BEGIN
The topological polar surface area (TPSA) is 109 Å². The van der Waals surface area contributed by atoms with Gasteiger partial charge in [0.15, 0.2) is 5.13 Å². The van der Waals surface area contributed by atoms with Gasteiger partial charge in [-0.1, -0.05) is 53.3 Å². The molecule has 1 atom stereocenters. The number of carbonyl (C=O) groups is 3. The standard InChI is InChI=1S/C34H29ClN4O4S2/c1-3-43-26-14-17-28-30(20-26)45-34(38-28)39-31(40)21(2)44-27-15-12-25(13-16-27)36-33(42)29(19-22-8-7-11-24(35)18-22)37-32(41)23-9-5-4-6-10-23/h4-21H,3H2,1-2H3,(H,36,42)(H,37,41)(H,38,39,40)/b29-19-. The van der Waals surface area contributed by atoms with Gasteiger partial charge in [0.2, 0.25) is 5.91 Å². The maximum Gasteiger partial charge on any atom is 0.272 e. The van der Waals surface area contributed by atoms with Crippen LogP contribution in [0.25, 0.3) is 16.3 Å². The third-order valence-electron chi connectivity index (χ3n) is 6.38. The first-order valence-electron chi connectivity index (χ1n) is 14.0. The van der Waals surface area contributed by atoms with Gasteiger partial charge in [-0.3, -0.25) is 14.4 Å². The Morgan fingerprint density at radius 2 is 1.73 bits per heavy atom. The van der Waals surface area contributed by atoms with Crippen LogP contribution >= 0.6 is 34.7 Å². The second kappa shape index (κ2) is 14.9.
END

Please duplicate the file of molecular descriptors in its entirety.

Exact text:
The topological polar surface area (TPSA) is 109 Å². The van der Waals surface area contributed by atoms with Gasteiger partial charge in [0.15, 0.2) is 5.13 Å². The van der Waals surface area contributed by atoms with Gasteiger partial charge in [-0.1, -0.05) is 53.3 Å². The molecule has 1 atom stereocenters. The number of carbonyl (C=O) groups is 3. The standard InChI is InChI=1S/C34H29ClN4O4S2/c1-3-43-26-14-17-28-30(20-26)45-34(38-28)39-31(40)21(2)44-27-15-12-25(13-16-27)36-33(42)29(19-22-8-7-11-24(35)18-22)37-32(41)23-9-5-4-6-10-23/h4-21H,3H2,1-2H3,(H,36,42)(H,37,41)(H,38,39,40)/b29-19-. The van der Waals surface area contributed by atoms with Gasteiger partial charge in [0.2, 0.25) is 5.91 Å². The maximum Gasteiger partial charge on any atom is 0.272 e. The van der Waals surface area contributed by atoms with Crippen LogP contribution in [0.25, 0.3) is 16.3 Å². The third-order valence-electron chi connectivity index (χ3n) is 6.38. The first-order valence-electron chi connectivity index (χ1n) is 14.0. The van der Waals surface area contributed by atoms with Gasteiger partial charge in [-0.3, -0.25) is 14.4 Å². The Morgan fingerprint density at radius 2 is 1.73 bits per heavy atom. The van der Waals surface area contributed by atoms with Crippen LogP contribution >= 0.6 is 34.7 Å². The second kappa shape index (κ2) is 14.9.